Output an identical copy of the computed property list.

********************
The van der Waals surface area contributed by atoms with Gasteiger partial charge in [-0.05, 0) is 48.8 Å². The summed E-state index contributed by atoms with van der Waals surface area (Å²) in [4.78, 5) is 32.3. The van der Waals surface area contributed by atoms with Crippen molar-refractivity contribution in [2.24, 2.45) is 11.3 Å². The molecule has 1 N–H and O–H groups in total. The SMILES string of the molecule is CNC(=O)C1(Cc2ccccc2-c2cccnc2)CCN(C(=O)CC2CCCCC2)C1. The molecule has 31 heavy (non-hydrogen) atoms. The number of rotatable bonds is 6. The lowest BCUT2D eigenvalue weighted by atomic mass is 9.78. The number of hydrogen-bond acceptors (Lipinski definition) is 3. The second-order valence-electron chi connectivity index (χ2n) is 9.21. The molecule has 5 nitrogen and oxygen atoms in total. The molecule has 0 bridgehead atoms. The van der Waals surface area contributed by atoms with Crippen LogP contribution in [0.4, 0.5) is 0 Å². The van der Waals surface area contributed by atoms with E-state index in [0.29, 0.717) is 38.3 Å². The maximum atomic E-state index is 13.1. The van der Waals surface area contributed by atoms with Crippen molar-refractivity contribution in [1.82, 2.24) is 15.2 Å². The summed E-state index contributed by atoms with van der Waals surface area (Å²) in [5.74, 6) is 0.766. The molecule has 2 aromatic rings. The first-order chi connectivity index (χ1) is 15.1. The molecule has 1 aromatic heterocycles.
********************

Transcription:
The van der Waals surface area contributed by atoms with Gasteiger partial charge in [-0.05, 0) is 48.8 Å². The summed E-state index contributed by atoms with van der Waals surface area (Å²) in [4.78, 5) is 32.3. The van der Waals surface area contributed by atoms with Crippen molar-refractivity contribution in [2.24, 2.45) is 11.3 Å². The molecule has 1 N–H and O–H groups in total. The SMILES string of the molecule is CNC(=O)C1(Cc2ccccc2-c2cccnc2)CCN(C(=O)CC2CCCCC2)C1. The molecule has 31 heavy (non-hydrogen) atoms. The number of rotatable bonds is 6. The lowest BCUT2D eigenvalue weighted by atomic mass is 9.78. The number of hydrogen-bond acceptors (Lipinski definition) is 3. The second-order valence-electron chi connectivity index (χ2n) is 9.21. The molecule has 5 nitrogen and oxygen atoms in total. The molecule has 0 bridgehead atoms. The van der Waals surface area contributed by atoms with Crippen LogP contribution in [0.4, 0.5) is 0 Å². The van der Waals surface area contributed by atoms with E-state index in [0.29, 0.717) is 38.3 Å². The maximum atomic E-state index is 13.1. The van der Waals surface area contributed by atoms with Crippen molar-refractivity contribution in [1.82, 2.24) is 15.2 Å². The summed E-state index contributed by atoms with van der Waals surface area (Å²) in [5.74, 6) is 0.766. The molecule has 2 aromatic rings. The first-order chi connectivity index (χ1) is 15.1. The molecule has 1 aromatic heterocycles.